References
  1. Jackowski C, Thali M, Sonnenschein M, et al. Visualization and quantification of air embolism structure by processing postmortem MSCT data. J Forensic Sci 2004 Nov;49(6):1339–42.   [CrossRef]   [Pubmed]    Back to citation no. 1
  2. O'Quin RJ, Lakshminarayan S. Venous air embolism. Arch Intern Med 1982 Nov;142(12):2173–6.   [CrossRef]   [Pubmed]    Back to citation no. 2
  3. Sviri S, Woods WP, van Heerden PV. Air embolism: A case series and review. Crit Care Resusc 2004 Dec;6(4):271–6.   [Pubmed]    Back to citation no. 3
  4. Torimoto I, Takebayashi S, Manak H, Nakamura K, Morimura N. Systemic air-angiogram appearance caused by aortobronchial fistula in a cardiac arrest patient with ruptured aortic arch aneurysm. Edorium J Radiol 2015;1:6–9.    Back to citation no. 4
  5. Pinho J, Amorim JM, Araújo JM, et al. Cerebral gas embolism associated with central venous catheter: Systematic review. J Neurol Sci 2016 Mar 15;362:160–4.   [CrossRef]   [Pubmed]    Back to citation no. 5
  6. Yesilaras M, Atilla OD, Aksay E, Kilic TY. Retrograde cerebral air embolism. Am J Emerg Med 2014 Dec;32(12):1562.e1–2.   [CrossRef]   [Pubmed]    Back to citation no. 6
  7. Bou-Assaly W, Pernicano P, Hoeffner E. Systemic air embolism after transthoracic lung biopsy: A case report and review of literature. World J Radiol 2010 May 28;2(5):193–6.   [CrossRef]   [Pubmed]    Back to citation no. 7
  8. Jeannin A, Saignac P, Palussière J, Gékière JP, Descat E, Lakdja F. Massive systemic air embolism during percutaneous radiofrequency ablation of a primary lung tumor. Anesth Analg 2009 Aug;109(2):484–6.   [CrossRef]   [Pubmed]    Back to citation no. 8
  9. Mokhlesi B, Ansaarie I, Bader M, Tareen M, Boatman J. Coronary artery air embolism complicating a CT-guided transthoracic needle biopsy of the lung. Chest 2002 Mar;121(3):993–6.   [CrossRef]   [Pubmed]    Back to citation no. 9
  10. Rapicetta C, Lococo F, Levrini G, Ricchetti T, Sgarbi G, Paci M. Asymptomatic air-embolism following percutaneous radiofrequency ablation of lung tumor: Rare or underestimated complication? Thoracic Cancer 2015 Mar;6(2):227–9.   [CrossRef]   [Pubmed]    Back to citation no. 10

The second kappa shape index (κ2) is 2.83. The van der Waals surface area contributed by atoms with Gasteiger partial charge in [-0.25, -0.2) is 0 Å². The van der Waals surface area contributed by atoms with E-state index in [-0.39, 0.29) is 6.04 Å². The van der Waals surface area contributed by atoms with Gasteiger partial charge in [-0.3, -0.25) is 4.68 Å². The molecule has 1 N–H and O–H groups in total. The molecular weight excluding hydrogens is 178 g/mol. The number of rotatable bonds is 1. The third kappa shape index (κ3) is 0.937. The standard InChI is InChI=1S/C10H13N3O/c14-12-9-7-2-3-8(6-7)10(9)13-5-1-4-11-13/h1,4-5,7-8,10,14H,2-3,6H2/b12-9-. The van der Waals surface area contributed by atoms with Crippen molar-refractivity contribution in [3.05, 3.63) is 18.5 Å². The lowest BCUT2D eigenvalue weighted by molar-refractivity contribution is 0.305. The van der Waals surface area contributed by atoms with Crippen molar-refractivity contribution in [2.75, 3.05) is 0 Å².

11. Lee CG, Kang HW, Song MK, et al. A case of hepatic portal venous gas as a complication of endoscopic balloon dilatation. J Korean Med Sci 2011 Aug;26(8):1108–10.   [CrossRef]   [Pubmed]    Back to citation no. 11
  12. Eoh EJ, Derrick B, Moon R. Cerebral Arterial Gas Embolism During Upper Endoscopy. A A Case Rep 2015 Sep 15;5(6):93–4.   [CrossRef]   [Pubmed]    Back to citation no. 12
  13. Ma AS, Ewing I, Murray CD, Hamilton MI. Hepatic portal venous gas and portal venous thrombosis following colonoscopy in a patient with terminal ileal Crohn's disease. BMJ Case Rep 2015 May 4;2015. pii: bcr2014206854.   [CrossRef]   [Pubmed]    Back to citation no. 13
  14. Pandurangadu AV, Paul JA, Barawi M, Irvin CB. A case report of cerebral air embolism after esophagogastroduodenoscopy: diagnosis and management in the emergency department. J Emerg Med 2012 Dec;43(6):976–9.   [CrossRef]   [Pubmed]    Back to citation no. 14
  15. Schatz TP, Nassif MO, Farma JM. Extensive portal venous gas: Unlikely etiology and outcome. Int J Surg Case Rep 2015;8C:134–6.   [CrossRef]   [Pubmed]    Back to citation no. 15
  16. Makino Y, Shimofusa R, Hayakawa M, et al. Massive gas embolism revealed by two consecutive postmortem computed-tomography examinations. Forensic Sci Int 2013 Sep 10;231(1-3):e4–10.   [CrossRef]   [Pubmed]    Back to citation no. 16
  17. Yang MS, Yang TH, Ou CH, et al. Iatrogenic and fatal arterial air embolism during the CT scan. J Chin Med Assoc 2011 Apr;74(4):188–91.   [CrossRef]   [Pubmed]    Back to citation no. 17
  18. Pampín-Huerta FR, Mourelo-Fariña M, Galeiras-Vázquez RM, Vázquez-Vigo R, Delgado-Roel M, Martínez Muñiz A. Cerebral arterial gas embolism secondary to gunshot chest wound. [Article in Spanish]. Med Intensiva 2014 Jan-Feb;38(1):56–8.   [CrossRef]   [Pubmed]    Back to citation no. 18
  19. Shiotani S, Kohno M, Ohashi N, Atake S, Yamazaki K, Nakayama H. Cardiovascular gas on non-traumatic postmortem computed tomography (PMCT): the influence of cardiopulmonary resuscitation. Radiat Med 2005 Jun;23(4):225–9.   [Pubmed]    Back to citation no. 19